Back in 2010, game making god Warren Spector put his name to a most unusual project in the form of Epic Mickey. A 25 year veteran of the gaming industry, Spector has been involved with everything from Wing Commander to Deus Ex, via the superlative Thief: The Dark Project.
On the surface, Epic Mickey was a strange departure – an action adventure title based on Disney beloved (but recently ignored character) and aimed at a much younger audience. But the game was created with the intention of bringing new life to the Mickey character, with a darker tone than his previous adventures and a depth to its gameplay and situations which belied its cartoonish art style and some interesting mechanics focussed on inking and erasing the environment with the Wii mote.
Two years on and Epic Mickey is back in a sequel entitled: The Power of Two. The title has expanded its reach, releasing on PC, PS3 and Xbox 360 as well as the Wii and upcoming Wii U and hopes to expand on the success of the original.
This time around, Mickey and former enemy now pal Oswald the Lucky Rabbit (an interesting character from the Disney archives) are happily basking in their glory after their defeat of the Mad Doctor and the Shadow Blot which previously threatened the Cartoon Wasteland. Surprisingly, the kooky medical practitioner shows up again in full song, claiming to be reformed and keen to help the locals find a solution for the mysterious earthquakes devastating the land. Cue a wide ranging quest to find some answers.
The original Epic Mickey was made memorable by its refreshing willingness to deal with the darker side of Disney’s creations, delving into a land of forgotten characters and locations and creating a pervading sense of the sinister. That unusual tone persists in Epic Mickey 2, with familiar characters like Goofy and Donald Duck appearing in semi-cybernetic form and the levels regularly skewing towards the Tim Burton-ish. Together with the leap in resolution and fidelity in the move from the, the graphical style on display is generally striking – if a little limited in its colour palate at times.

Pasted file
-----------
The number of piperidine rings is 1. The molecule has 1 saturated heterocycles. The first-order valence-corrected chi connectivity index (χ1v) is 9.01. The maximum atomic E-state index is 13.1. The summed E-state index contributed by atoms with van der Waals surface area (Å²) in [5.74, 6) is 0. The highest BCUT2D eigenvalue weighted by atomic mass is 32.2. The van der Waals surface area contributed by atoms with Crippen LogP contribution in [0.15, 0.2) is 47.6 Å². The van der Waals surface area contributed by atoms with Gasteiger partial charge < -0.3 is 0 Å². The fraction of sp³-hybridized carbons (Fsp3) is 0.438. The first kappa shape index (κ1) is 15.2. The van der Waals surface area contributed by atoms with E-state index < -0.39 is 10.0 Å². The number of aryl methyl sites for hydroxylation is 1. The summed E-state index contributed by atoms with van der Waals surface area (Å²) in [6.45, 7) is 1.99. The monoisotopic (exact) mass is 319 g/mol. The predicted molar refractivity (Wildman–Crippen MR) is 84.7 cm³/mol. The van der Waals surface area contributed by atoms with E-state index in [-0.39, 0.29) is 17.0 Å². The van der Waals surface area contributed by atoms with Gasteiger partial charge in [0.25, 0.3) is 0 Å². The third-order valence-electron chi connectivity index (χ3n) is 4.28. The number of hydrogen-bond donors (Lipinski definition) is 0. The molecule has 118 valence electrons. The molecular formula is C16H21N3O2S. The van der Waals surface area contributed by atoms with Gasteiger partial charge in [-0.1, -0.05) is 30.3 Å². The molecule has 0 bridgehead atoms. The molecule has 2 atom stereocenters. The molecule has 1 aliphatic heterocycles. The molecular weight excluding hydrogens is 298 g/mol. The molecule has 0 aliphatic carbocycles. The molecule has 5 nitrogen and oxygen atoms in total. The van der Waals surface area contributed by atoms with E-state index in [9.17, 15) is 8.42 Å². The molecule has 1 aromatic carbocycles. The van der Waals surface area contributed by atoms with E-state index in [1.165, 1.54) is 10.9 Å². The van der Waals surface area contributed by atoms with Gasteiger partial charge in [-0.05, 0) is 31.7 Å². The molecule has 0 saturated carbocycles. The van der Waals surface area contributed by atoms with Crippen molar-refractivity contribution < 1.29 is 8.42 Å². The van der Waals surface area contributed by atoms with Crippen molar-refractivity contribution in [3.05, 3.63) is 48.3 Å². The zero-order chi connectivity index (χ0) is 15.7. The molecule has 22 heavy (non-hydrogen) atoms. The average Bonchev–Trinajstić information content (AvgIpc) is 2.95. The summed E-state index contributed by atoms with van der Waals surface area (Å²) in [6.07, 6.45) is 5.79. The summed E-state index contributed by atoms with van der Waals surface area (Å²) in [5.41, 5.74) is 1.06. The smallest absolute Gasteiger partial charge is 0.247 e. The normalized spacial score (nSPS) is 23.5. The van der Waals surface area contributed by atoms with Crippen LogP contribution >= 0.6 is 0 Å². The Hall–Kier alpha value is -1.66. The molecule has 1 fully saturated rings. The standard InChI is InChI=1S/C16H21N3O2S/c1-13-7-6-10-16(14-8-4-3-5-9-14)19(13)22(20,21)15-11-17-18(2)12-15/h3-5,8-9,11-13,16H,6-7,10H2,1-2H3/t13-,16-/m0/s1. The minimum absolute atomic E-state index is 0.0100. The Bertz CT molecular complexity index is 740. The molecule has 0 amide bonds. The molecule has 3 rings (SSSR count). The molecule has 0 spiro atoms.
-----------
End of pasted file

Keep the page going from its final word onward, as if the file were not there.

As before, much of the gameplay in Epic Mickey 2 revolves around our hero’s magic paintbrush. It gives Mr. Mouse the ability to paint in or thin out objects in the environment at will – from the obvious like platforms during the running and jumping to some moments that require some real head scratching. And it’s still a fun mechanic, with the number of interactive objects vastly increased since the first outing and a general sense of reforming the level around you, not to mention working to fix the damage in the many open world levels.
This time around you’ll also have constant company in the form of Oswald, presenting the opportunity for co-op play – at least once you’ve gotten bored of slapping each other around. Oswald has his own abilities, chiefly his remote control (which lets him interact with various electronic devices) and being able to float with his ears and attack with a boomerang. Co-operative actions help you reach new locations and fight off the many and varied enemies and while the AI does a decent job of keeping up, things are better locally with a friend.
For a game that’s still aimed steadfastly at the younger people in the audience, Epic Mickey reveals some hidden depths after your first hour of so of gameplay. The Cartoon Wasteland is a truly open world which encourages exploration and with dozens of shops and NPCs to interact with, you’ll soon find you have plenty of submissions to keep you busy. The RPG elements are more prominent than before, allowing you to upgrade Mickey and Oswald’s powers and the game even brings in a morality system of sorts. The latter punishes you for killing too many enemies with thinner (instead of turning them with your paint) and you’ll even get the chance to take on levels in subtle or more violent ways.
It all adds up to a considerably more expansive experience than you might expect, with a playing time to match, but unfortunately Epic Mickey 2 falters on fundamentals more than it should. That iffy camera makes a return, ensuring that all but the most simple traversal can be a chore. Speaking of which, a large part of the game involves some fairly intricate platforming and the combination of the camera with a tendency towards unusually shaped surfaces leads to plenty of frustrating falls. For a 3D platformer in 2012, these issues are all but unforgiveable.
Oswald’s company does allow for some interesting puzzles but his implementation too is flawed. The face button to use his electrical powers is the same as the one you’ll use to throw him into the air to hitch a ride. I can’t count the number of times the latter happened when I wanted the former. Your companion also steadfastly refuses to interact with puzzle items at times, leaving you standing around waiting for something to happen.
Even something as fundamental as navigation is botched. Apart from the awkward controls, the mini-map is one of the most useless I’ve ever used. Perhaps for this reason, the game has inserted a gremlin helper who tries to tell you where to go but the size of the levels can still lead to confusion, not helped by some of the most opaque objectives I’ve ever been served in a game.
There are things to like in Epic Mickey 2 – the art style, interesting setting and the chance to interact with familiar characters from the world of Disney, with the hyperstylised 2D platforming sections between levels especially enjoyable. But rarely has a game with so much potential foundered so completely on basic gameplay elements, serving up frustration rather than fun in its minute to minute gameplay and making Mickey’s latest adventure a chore rather than a chortle.